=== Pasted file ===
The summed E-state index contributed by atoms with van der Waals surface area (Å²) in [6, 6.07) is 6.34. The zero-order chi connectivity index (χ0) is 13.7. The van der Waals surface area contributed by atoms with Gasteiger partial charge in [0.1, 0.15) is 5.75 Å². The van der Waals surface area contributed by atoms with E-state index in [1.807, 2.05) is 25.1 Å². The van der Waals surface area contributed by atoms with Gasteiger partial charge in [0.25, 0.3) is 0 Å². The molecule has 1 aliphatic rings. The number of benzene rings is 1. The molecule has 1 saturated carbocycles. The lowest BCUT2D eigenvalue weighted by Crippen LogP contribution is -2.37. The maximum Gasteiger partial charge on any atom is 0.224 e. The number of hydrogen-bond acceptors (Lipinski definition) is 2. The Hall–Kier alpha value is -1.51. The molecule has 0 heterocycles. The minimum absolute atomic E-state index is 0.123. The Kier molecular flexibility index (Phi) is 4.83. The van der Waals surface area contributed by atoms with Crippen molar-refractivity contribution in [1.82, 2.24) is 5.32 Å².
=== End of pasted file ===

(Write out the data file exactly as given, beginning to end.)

The summed E-state index contributed by atoms with van der Waals surface area (Å²) in [6, 6.07) is 6.34. The zero-order chi connectivity index (χ0) is 13.7. The van der Waals surface area contributed by atoms with Gasteiger partial charge in [0.1, 0.15) is 5.75 Å². The van der Waals surface area contributed by atoms with E-state index in [1.807, 2.05) is 25.1 Å². The van der Waals surface area contributed by atoms with Gasteiger partial charge in [0.25, 0.3) is 0 Å². The molecule has 1 aliphatic rings. The number of benzene rings is 1. The molecule has 1 saturated carbocycles. The lowest BCUT2D eigenvalue weighted by Crippen LogP contribution is -2.37. The maximum Gasteiger partial charge on any atom is 0.224 e. The number of hydrogen-bond acceptors (Lipinski definition) is 2. The Hall–Kier alpha value is -1.51. The molecule has 0 heterocycles. The minimum absolute atomic E-state index is 0.123. The Kier molecular flexibility index (Phi) is 4.83. The van der Waals surface area contributed by atoms with Crippen molar-refractivity contribution in [1.82, 2.24) is 5.32 Å².